• mikelmiller09

What I've learned from Stephen King and Hugh Howey

Updated: Apr 17

Image from Simon & Schuster official publisher page

Stephen King and Hugh Howey and I have almost nothing in common, but I’ve learned a lot by following their careers.

Two important lessons I’ve learned from them could help emerging authors and even some established authors.

First, a great way to reach more readers is to share your work for free or almost free. In 1982, the same year King published the novella Rita Hayworth and Shawshank Redemption, he put some material from an unfinished novel into a chapbook and sent it to acquaintances as a Christmas gift.

In 1983 and 1985, he used free chapbooks again to distribute more material from the unfinished novel. In 2000, he offered downloadable installments of the unfinished novel on his website and attracted more than 500,000 downloads at $1 each.

Second, self-publishing is a great way to break through the barriers erected by traditional publishers. In July of 2011, Hugh Howey self-published his short story Wool as a 99-cent eBook novella with 60 pages, which he expanded into a five-part series over six months.

By July of 2012, he was earning $150,000 a month from the self-published series. Why wait for months or years while agents and publishers are deciding whether to bring a book to market?

Why am I telling you all this? Because many authors could benefit from both lessons, especially emerging authors.

During the past year, two aspiring authors I know have been reluctant to embrace these lessons from King and Howey.

One is delaying pitching a trilogy fiction project to agents until finishing all three books. One has spent years writing a novel and is hoping that a traditional publisher will want it someday. Now in his early 80s, he’s running out of time.

Don’t wait.

You need people to start reading what you write and liking it and telling others about it. Delaying and hoping for the best can result in a slow agonizing death for publishing dreams.

One option is publishing short eBook chapbooks or novellas for free or at 99-cents to test reader reaction or promote other works by the same author.

Other options include writing and posting free snippets on a platform like Medium or in a blog. And Amazon has launched Kindle Vella to attract and promote more new authors.


Personal perspectives about pricing: I understand that not every writer is willing to give away their work for free or as 99-cent eBook versions. But it worked well for King and Howey.

It also worked for Darcy Chan, who self-published her debut novel and priced the Kindle version at 99 cents. It was a runaway bestseller and led to a lucrative contract with Penguin Random House.

More recently, it has worked for Laura Friedman Williams. She had never published anything before her 2021 tell-all account of trying to recover from her husband’s infidelity that destroyed their 27-year marriage. Pricing the Kindle version at 99 cents has boosted her success at Harper Collins.

Everybody in the marketing field knows that price is one of the four pillars of marketing (product, placement, price, and promotion). Business schools teach this. A future article will discuss book promotion. For now, let's focus on price.

Price discounts attract buyers for everything. Fast food. Groceries. Clothing and accessories. Furniture and appliances. Vacation packages. Even big-ticket items like overpriced vehicles.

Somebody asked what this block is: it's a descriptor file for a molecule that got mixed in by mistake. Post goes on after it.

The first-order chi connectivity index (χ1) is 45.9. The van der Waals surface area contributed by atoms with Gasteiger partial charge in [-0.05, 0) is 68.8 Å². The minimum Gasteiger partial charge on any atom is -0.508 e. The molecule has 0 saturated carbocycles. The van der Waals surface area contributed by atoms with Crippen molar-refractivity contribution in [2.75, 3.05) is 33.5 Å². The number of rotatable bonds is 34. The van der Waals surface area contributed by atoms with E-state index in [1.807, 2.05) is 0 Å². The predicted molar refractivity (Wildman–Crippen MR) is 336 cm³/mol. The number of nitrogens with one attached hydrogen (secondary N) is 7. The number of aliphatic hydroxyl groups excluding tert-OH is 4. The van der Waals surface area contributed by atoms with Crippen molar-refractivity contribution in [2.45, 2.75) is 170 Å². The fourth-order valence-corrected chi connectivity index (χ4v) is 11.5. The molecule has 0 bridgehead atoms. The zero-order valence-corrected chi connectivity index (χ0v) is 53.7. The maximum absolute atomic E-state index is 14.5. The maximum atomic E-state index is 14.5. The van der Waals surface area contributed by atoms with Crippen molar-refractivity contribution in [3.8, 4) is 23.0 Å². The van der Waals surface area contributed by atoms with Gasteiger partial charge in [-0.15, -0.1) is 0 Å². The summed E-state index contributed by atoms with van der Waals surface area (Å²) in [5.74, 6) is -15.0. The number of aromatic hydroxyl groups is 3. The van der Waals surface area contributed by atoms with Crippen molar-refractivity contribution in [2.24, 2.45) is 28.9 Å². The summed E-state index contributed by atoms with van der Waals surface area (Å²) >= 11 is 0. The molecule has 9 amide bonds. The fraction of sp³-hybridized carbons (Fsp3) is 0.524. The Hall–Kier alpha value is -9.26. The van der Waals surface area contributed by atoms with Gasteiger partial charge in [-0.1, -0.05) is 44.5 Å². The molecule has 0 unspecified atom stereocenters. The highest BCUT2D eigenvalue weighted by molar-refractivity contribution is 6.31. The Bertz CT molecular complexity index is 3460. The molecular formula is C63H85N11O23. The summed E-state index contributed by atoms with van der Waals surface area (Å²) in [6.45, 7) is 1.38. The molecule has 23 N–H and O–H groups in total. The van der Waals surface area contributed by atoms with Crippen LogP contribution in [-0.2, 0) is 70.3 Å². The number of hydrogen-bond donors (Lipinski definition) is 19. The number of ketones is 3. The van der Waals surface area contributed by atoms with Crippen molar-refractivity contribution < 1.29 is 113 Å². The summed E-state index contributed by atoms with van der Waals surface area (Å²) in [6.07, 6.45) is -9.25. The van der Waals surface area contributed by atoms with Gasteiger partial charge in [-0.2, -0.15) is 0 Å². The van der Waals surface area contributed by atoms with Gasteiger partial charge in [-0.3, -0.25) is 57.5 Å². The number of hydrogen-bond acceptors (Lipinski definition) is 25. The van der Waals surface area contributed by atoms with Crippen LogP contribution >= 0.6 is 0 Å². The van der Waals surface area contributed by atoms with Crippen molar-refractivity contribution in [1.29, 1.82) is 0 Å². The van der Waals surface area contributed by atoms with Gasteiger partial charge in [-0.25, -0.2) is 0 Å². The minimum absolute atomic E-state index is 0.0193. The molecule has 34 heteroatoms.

A price discount for books also attracts more buyers, as evidenced by the stacks of discounted books in bookstores and on Amazon.

Several indie authors I follow, including Carmen Amato and Jinx Schwartz and John Scherber, offer frequent freebies or 99-cent specials for their backlist Kindle titles. You can click on their names to go to their Amazon author pages and follow them for alerts about their future promos.

Schwartz says she has given away hundreds of thousands of free Kindle titles during the past decade while becoming a best-selling author recognized by USA Today.

Actually, King and I have one thing in common. It’s from 2014, right after I discovered that he used those free chapbooks to promote his early work.

Right away, I formatted one of my unpublished short stories about family Christmas traditions as an electronic chapbook and published it on Amazon in December of 2014.

Since then, I’ve offered it free for five days every Christmas season through the Amazon KDP Select program. Every time, it has attracted lots of downloads from people who have never heard about me or my writing.

To reward you for reading this article, my 2014 electronic chapbook is FREE on Amazon from March 27 through 31 and you can click here to download it. Enjoy!

If you click to “look inside” the Kindle version, you’ll see that it’s a primer and an example of how indie authors can use Kindle chapbooks to promote our work. The key feature was including a link in the back of the chapbook to help promote sales of my aging 2011 paperback.

This spring, I’m going to reduce all my backlist Kindle titles to 99 cents and start offering freebies more frequently to reach more readers.

And I’m planning to make some of my older Kindle titles permafree, “go wide” by taking them out of the KDP Select program and offering them free on Kobo, Apple Books, Smashwords, and other platforms. Why not?

Realistically, I’ll never attract huge numbers of readers like King and Howey and Chan and Williams and Amato and Schwartz and Scherber. But I would rather have a lot more readers than a little more royalty income.

I welcome your feedback by posting a brief comment or by sending an email to And I hope you’ll go to my website and click to join my network and receive regular updates.

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